Your New Year’s Resolution for HR

Resolution #1: Updating your Employment Background Screening Policy

  • Successful employers review their business plan on an annual basis and make necessary changes relative to what transpired over the preceding year. One of the most crucial parts of any organization’s business plan is Human Resources, specifically the hiring process. Each year companies must be aware of any changes to both federal and state laws. This will determine whether a revision of the hiring policy regarding background checks must occur.

Resolution #2: Evaluate New Technology to Streamline Processes

  • With a new year comes new technology and innovation that employers can leverage to further improve operations that will directly affect their bottom line. In some cases outsourcing certain processes (payroll, employment verification, etc.) can free up valuable time that can be focused on business development and marketing.

Resolution #3: Get Accredited or Certified

  • In 2016, companies were looking for a “competitive advantage” or “differentiating factor” that sets them apart from rivals. This is considered a company’s “best value.” By securing certain business certifications or accreditation from industry associations, a company is positioning itself to win certain contracts that require a business to have certain certifications and/or accreditation.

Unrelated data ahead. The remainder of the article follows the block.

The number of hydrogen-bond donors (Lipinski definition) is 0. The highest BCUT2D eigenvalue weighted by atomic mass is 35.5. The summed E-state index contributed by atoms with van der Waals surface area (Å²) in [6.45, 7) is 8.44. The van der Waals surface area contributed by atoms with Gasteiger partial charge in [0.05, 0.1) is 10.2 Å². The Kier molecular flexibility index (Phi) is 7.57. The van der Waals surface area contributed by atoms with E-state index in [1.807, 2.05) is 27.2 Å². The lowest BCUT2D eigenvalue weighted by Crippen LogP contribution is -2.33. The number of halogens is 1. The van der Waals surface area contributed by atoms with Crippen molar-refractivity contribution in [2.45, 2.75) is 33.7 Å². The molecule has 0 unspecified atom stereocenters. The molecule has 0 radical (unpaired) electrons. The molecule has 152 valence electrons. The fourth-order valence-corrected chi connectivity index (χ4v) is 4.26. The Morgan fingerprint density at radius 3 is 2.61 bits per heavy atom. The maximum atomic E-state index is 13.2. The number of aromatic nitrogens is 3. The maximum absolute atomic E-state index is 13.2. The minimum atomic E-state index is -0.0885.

Resolution #4: Employee Engagement

  • The data shows that motivated and engaged employees have a direct correlation to the profitability and overall success of the business, especially in productivity, profitability, and customer satisfaction. From recruiting to vetting to on-boarding, what the company does in every stage is vital to the growth of the business.

Resolution #5: Compliance, Compliance, Compliance

  • From minimum wage laws, to federal sick pay, employers must stay on top of employment law. Some organizations do not have the luxury to have a compliance officer; therefore, it is crucial to understand what the liabilities are in conducting day-to-day operations. Do you have the appropriate federal compliance posters? Does your state mandate a sick pay policy? These questions and many more should be resolved in the first quarter.


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